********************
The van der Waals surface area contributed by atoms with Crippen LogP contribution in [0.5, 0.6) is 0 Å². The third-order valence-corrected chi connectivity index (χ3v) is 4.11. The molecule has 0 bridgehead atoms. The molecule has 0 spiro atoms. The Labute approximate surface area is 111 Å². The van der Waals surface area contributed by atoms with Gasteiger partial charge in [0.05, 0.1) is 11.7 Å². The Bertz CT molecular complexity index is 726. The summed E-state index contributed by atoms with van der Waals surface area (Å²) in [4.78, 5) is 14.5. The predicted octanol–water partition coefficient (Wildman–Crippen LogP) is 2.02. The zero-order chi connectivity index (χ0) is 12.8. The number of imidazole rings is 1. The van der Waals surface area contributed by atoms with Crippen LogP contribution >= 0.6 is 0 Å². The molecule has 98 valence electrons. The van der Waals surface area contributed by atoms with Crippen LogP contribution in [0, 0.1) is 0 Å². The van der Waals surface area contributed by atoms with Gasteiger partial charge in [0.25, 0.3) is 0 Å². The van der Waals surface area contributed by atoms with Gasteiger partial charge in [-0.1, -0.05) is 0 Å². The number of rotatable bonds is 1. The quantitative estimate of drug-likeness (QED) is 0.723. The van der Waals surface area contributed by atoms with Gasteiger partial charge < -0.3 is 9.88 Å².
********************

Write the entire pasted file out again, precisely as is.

The van der Waals surface area contributed by atoms with Crippen LogP contribution in [0.5, 0.6) is 0 Å². The third-order valence-corrected chi connectivity index (χ3v) is 4.11. The molecule has 0 bridgehead atoms. The molecule has 0 spiro atoms. The Labute approximate surface area is 111 Å². The van der Waals surface area contributed by atoms with Gasteiger partial charge in [0.05, 0.1) is 11.7 Å². The Bertz CT molecular complexity index is 726. The summed E-state index contributed by atoms with van der Waals surface area (Å²) in [4.78, 5) is 14.5. The predicted octanol–water partition coefficient (Wildman–Crippen LogP) is 2.02. The zero-order chi connectivity index (χ0) is 12.8. The number of imidazole rings is 1. The van der Waals surface area contributed by atoms with Crippen LogP contribution >= 0.6 is 0 Å². The molecule has 98 valence electrons. The van der Waals surface area contributed by atoms with Crippen LogP contribution in [0, 0.1) is 0 Å². The van der Waals surface area contributed by atoms with Gasteiger partial charge in [0.25, 0.3) is 0 Å². The van der Waals surface area contributed by atoms with Gasteiger partial charge in [-0.1, -0.05) is 0 Å². The number of rotatable bonds is 1. The quantitative estimate of drug-likeness (QED) is 0.723. The van der Waals surface area contributed by atoms with Gasteiger partial charge < -0.3 is 9.88 Å².